*** This review may contain spoilers ***
This strangely thoughtful and resonant nickel'n'dime late 80's fright
film represents the rarest and oddest of low-budget bloodsucker
sub-genres: the wistfully reflective existential vampire picture.
Seriously, it's a beautifully affecting and poetic work of shamefully
neglected art that's deserving of greater recognition and appraisal
than it's thus far elicited.
The extremely novel and compelling story centers on dejected, suicidal stripper Jodi (the delicately pretty and winsome Starr Andreeff, a very capable and under-appreciated actress who was often wasted in such useless piffle as "The Terror Within" and "Ghoulies II") who one fateful night encounters and strikes up an uneasy rapport with a lonely, angst-ridden, but sympathetic vampire (the handsome, sulky Cyril O'Reilly). The curious, misanthropic vampire wants the deeply troubled Jodi to engage in intimate conversation with him prior to putting the severely tormented woman out of her misery by killing her at dawn.
Skillfully directed with remarkable grace and understatement by the always stylish and intriguing Katt Shea Ruben (who also helmed the splendidly lurid "Stripped to Kill" and the harsh, gritty "Streets" before going upscale with the slicker, but less distinctive mainstream items "Poison Ivy" and "Carrie 2: The Rage"), with a probing, audacious and insightful script by Katt and Tom Ruben (the latter also cameos as a punk cab driver), a hauntingly regretful, melancholy and brooding nighttime gloom-doom mood, and sterling acting by the two exceptional leads (Andreeff in particular gives an achingly vulnerable, strikingly vivid, and ultimately quite endearing performance), "Dance of the Damned" stands out as a real breath-of-fresh-air indie sleeper and a courageous, highly imaginative and unusually sensitive departure from standard, more visceral and traditional 80's cinematic takes on vampirism ("Fright Night," "The Lost Boys," et al). The expected grisly shocks, fancy special effects and garden variety humans vs. monsters premise are nowhere to be found here; instead this movie bravely offers a touching, absorbing and penetrating rumination on the numerous facets of the human condition, including the pain and anguish of being an ineffectual parent, the emotional scars wrought by child abuse, the awesome loneliness of leading a hermit-like existence, the duality of being a stripper (they do have considerable power over the mostly male patrons they disrobe for, but unfortunately said dudes tend to see them strictly as vapid sex objects), and conventional society's awful inability to easily accept and tolerate those luckless individuals who deviate in one way or another from a rigid and repressive collective norm. Marred only by a somewhat annoyingly ambiguous conclusion, this otherwise flawless masterwork qualifies as essential viewing for adventurous horror movie buffs with a penchant for something off-beat, inspired and way out of the ordinary.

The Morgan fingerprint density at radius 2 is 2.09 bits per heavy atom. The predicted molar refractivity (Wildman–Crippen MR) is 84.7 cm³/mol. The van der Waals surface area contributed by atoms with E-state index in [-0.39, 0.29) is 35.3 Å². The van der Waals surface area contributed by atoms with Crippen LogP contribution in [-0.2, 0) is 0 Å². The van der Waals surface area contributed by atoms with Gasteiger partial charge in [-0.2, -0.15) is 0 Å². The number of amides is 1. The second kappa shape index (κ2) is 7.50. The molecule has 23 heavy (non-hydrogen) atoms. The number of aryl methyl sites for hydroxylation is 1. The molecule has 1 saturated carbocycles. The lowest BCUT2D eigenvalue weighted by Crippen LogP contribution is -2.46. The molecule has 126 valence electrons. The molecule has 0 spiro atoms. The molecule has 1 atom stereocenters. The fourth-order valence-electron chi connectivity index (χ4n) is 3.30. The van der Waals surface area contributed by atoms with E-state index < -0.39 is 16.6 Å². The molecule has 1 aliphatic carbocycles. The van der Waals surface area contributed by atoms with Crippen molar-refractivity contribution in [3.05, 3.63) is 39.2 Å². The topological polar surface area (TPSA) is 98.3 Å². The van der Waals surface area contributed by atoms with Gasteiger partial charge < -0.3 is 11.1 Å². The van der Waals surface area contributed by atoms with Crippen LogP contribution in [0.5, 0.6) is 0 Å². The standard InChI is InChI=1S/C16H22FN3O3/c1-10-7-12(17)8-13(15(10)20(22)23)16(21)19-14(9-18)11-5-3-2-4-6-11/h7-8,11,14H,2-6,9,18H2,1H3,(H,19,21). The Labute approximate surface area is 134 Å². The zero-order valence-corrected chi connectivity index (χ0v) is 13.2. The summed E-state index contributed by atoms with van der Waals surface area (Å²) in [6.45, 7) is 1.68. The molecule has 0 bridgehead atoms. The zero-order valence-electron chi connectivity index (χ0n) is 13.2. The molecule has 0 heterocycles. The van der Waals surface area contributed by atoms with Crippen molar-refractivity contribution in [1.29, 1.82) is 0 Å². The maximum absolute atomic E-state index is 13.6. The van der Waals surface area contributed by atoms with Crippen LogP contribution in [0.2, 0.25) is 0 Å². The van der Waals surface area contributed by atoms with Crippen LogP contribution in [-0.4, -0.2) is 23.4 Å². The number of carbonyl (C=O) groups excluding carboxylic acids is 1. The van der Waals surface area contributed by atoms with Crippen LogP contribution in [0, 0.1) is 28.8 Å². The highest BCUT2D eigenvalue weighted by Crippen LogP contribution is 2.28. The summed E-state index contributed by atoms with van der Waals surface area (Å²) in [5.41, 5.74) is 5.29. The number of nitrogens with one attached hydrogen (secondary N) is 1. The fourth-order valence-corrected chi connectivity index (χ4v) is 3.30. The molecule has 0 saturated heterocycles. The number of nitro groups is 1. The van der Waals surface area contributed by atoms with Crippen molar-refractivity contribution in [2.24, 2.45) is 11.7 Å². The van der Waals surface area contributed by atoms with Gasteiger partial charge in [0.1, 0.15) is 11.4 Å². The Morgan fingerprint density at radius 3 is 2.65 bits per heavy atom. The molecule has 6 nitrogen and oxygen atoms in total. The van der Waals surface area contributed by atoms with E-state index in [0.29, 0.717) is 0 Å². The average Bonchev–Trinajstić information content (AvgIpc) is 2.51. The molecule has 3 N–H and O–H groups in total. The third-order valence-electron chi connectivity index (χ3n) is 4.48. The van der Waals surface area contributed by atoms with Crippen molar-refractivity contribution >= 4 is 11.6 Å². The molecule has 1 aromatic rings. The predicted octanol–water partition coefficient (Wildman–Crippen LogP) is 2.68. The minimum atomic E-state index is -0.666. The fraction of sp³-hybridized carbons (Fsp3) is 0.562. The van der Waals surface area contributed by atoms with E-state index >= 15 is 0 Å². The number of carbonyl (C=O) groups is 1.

The first thing that struck me about this movie and is often true of
well done, low budget films is that it feels like a stage play. The
movie is character and dialog driven with an economy of changing
scenes. Like insects trapped in a magnifying jar, the claustrophobic
space brings the characters into raw detail.
When I first saw this film, I thought it was foreign - maybe British, Canadian, or Italian. None of the actors have been in a lot of movies that I am aware of, although Starr has been in a few other B grade vampire movies (none near this good). Surprisingly it used to be easy to find for rent. Since it never came out on DVD though, it is tougher to find now (apparently it was released on laser disk but the second half/side was badly engineered so it would have to be remastered before being transferred).
There was however an uncredited remake in 1993: To Sleep With a Vampire (directed by Adam Friedman) that is available on DVD (for real cheap). It features almost the exact same script including portions of word for word dialog. Besides the fact that it is not as well acted, the main differences are that the stripper has bigger breasts and that both of the main characters had a small following before they took the rolls. Watching that remake is like watching your favorite play performed at a local High School: it reminds you pleasantly of the better performances you have seen.
A suicidal stripper is token hostage by a lonely vampire who tells her he
gonna kill her at sunrise, but first he makes her teach him about what
people do during the daytime, but as it gets closer to sunrise their
feelings for each other grow strong and the vampire and stripper form a
Intelligent, exceptionally well acted and made film by the true master of this genre in my opinion Katt Shea has largely, and unjustly been ignored for no appearant reason. The film features very good characterizations and covers many themes including love, death, guilt, and redemption. Terrific premise also. Seek this out.